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The Unexpected Influence Behind The Ending Of Loki Season 1

Contains spoilers for "Loki"

The Disney+ Marvel shows largely wear their influences on their sleeves. "WandaVision" is an homage and deconstruction of American sitcoms, and "The Falcon and the Winter Soldier" is influenced by spy thrillers. "Loki" has certain obvious influences as well. Since the series involves traveling through time and space with one character essentially being played by multiple actors, the obvious comparison is "Doctor Who." However, not all influences are obvious, and as "Loki" reached its Season 1 finale, the classic franchises that influenced how the stories end are a little less clear.

In Episode 6, "For All Time. Always.," Loki (Tom Hiddleston) and Sylvie (Sophia Di Martino) finally make it to the citadel at the end of time, where they encounter the mysterious He Who Remains (Jonathan Majors), a variant of Kang the Conqueror. He Who Remains lays out the entire situation: There used to be multiverses and a bunch of Kangs figured out how to travel across them to create multiversal harmony, but evil Kangs eventually turned that peace into chaos and war, thus necessitating a destruction of all timelines save one.

There are two major cliffhangers at the close of the episode: One, Sylvie kills He Who Remains causing near-infinite multiverses to branch, and two, Loki finds himself in a version of the Time Variance Authority where nobody knows him and there are statues of Kang everywhere. What influenced this ending? "Loki" writer and producer Eric Martin took to Twitter to reveal how the story arrived at this specific conclusion.

Loki is not the One

Sometimes an influence is not so much about what a creative team wants to do, but what they don't want to do. In the case of He Who Remains giving his explanation of the multiverse, there was a specific franchise that acted as a how-not-to guide, according to Eric Martin. "The obvious concern was that this would all just become the Architect conversation in '[The Matrix] Reloaded,'" Martin tweeted. "As such, our project took the code name: A warning not to repeat what was done before us."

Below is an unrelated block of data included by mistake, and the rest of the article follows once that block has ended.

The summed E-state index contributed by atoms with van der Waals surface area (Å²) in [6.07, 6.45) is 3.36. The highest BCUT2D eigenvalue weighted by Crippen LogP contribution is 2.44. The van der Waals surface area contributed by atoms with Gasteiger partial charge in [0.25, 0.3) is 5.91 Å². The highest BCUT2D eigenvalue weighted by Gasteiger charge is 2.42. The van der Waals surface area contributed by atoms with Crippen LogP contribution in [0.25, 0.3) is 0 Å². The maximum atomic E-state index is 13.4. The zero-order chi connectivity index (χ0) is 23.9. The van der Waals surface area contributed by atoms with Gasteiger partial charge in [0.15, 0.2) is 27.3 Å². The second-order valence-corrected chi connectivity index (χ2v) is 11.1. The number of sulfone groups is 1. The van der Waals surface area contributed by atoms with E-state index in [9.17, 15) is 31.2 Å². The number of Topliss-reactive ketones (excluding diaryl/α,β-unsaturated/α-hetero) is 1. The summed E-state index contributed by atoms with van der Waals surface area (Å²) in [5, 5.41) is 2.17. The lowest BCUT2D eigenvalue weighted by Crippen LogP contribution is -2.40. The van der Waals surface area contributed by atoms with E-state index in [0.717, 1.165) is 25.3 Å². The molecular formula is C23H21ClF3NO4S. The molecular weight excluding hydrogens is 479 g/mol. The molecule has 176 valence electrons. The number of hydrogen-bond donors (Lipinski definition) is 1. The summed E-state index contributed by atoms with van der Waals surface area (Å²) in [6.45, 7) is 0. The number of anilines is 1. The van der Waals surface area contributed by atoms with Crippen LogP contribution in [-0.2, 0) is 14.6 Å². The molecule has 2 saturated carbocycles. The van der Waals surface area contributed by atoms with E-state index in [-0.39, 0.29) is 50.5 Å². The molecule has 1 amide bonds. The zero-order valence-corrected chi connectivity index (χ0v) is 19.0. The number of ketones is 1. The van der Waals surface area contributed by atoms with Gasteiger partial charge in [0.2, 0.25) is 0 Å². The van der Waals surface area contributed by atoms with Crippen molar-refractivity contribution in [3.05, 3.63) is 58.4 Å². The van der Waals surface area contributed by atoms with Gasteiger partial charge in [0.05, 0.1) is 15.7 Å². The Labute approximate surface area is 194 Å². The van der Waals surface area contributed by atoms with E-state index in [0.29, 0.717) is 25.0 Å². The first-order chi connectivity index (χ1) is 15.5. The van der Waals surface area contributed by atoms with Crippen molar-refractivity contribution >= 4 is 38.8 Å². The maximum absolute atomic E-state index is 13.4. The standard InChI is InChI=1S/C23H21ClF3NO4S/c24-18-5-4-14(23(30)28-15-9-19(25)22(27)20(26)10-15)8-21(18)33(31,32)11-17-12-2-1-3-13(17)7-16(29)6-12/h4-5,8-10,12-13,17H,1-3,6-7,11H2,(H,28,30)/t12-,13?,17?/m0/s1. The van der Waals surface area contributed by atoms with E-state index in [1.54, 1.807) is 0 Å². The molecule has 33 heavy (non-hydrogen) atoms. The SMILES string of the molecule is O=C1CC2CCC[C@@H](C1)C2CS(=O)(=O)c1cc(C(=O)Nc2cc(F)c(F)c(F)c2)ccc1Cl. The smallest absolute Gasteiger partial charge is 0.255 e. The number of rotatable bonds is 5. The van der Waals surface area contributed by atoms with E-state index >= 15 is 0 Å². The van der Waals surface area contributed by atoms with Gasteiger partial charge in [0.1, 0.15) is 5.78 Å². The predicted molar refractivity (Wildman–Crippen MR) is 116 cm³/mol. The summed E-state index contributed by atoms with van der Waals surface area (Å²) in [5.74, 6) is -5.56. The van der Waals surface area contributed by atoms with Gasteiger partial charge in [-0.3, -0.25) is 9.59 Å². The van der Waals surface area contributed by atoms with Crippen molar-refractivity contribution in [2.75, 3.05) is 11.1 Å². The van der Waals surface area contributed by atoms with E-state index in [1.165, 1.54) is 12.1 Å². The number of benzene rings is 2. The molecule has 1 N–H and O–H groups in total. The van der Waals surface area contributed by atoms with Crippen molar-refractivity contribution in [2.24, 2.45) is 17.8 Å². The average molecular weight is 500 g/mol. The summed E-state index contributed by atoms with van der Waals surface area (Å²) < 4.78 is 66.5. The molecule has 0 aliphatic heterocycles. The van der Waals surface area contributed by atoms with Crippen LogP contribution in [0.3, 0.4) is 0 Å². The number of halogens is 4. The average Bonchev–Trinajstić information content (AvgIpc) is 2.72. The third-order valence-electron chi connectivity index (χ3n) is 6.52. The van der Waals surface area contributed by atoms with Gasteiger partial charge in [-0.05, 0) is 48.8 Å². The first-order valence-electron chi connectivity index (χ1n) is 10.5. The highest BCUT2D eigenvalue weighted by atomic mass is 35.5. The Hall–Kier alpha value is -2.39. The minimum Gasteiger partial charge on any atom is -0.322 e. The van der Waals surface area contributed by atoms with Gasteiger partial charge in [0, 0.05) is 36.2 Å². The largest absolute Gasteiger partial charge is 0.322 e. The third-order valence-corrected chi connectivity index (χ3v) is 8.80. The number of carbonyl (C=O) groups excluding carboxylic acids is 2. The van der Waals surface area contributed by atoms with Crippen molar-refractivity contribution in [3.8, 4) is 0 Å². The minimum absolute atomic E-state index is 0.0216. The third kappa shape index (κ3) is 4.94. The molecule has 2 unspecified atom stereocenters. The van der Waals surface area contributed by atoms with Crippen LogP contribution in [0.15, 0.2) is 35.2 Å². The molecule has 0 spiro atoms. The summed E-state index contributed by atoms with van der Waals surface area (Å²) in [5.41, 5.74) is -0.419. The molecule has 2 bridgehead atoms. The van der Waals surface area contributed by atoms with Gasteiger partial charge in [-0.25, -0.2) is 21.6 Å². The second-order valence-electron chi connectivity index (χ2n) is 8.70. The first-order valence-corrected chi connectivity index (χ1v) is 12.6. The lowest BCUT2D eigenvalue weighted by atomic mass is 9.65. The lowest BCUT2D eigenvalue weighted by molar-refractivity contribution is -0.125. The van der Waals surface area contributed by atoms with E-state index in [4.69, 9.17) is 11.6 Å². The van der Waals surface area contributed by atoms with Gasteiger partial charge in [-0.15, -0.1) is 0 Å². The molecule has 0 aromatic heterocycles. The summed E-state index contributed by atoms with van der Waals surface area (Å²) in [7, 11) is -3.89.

It's easy to see why Team "Loki" would want to avoid the "Matrix" sequels, in which much of the action and forward momentum is ground to a halt by the long-winded explanation of how the machines calculate and prepare for people like Neo (Keanu Reeves). That's why, in the midst of the explanation on "Loki," the action becomes a physical fight over whether or not He Who Remains should be killed.

Sylvie, you maniac! You blew it up!

As for that ending moment where Loki arrives to a drastically changed TVA where neither Mobius (Owen Wilson) nor Hunter B-15 (Wunmi Mosaku) knows who he is, the one where Kang seems to rule, it turns out that the influences are deeply classic. "I love old sci-fi. This ending comes straight from those first 'Twilight Zones' and the original 'Planet of the Apes,'" tweeted Martin.

Rod Serling's classic anthology series "Twilight Zone" is famous for episodes that reveal some kind of wild twist, like someone being attacked by mannequins only to discover they were a mannequin themselves the whole time. There's also often a kind of irony in "Twilight Zone" endings, such as a voracious reader with no personal time surviving the apocalypse only to have his glasses break. You can see how the Season 1 finale of "Loki" fits snugly in with both of those.

And the "Planet of the Apes" connection makes perfect sense. At the end of the 1968 film, Charlton Heston's character George Taylor discovers a giant Statue of Liberty half-buried beneath sand and waves along a beach, revealing it's humanity who's responsible for this world of apes. Loki similarly discovers that he and Sylvie's efforts to take back control have yielded even more control for He Who Remains when he sees a giant statue of him at the TVA.

How much "Loki" will continue to play with that kind of dystopian speculative fiction in its second season is anyone's guess. In the meantime, you can rewatch the entire first season on Disney+ now.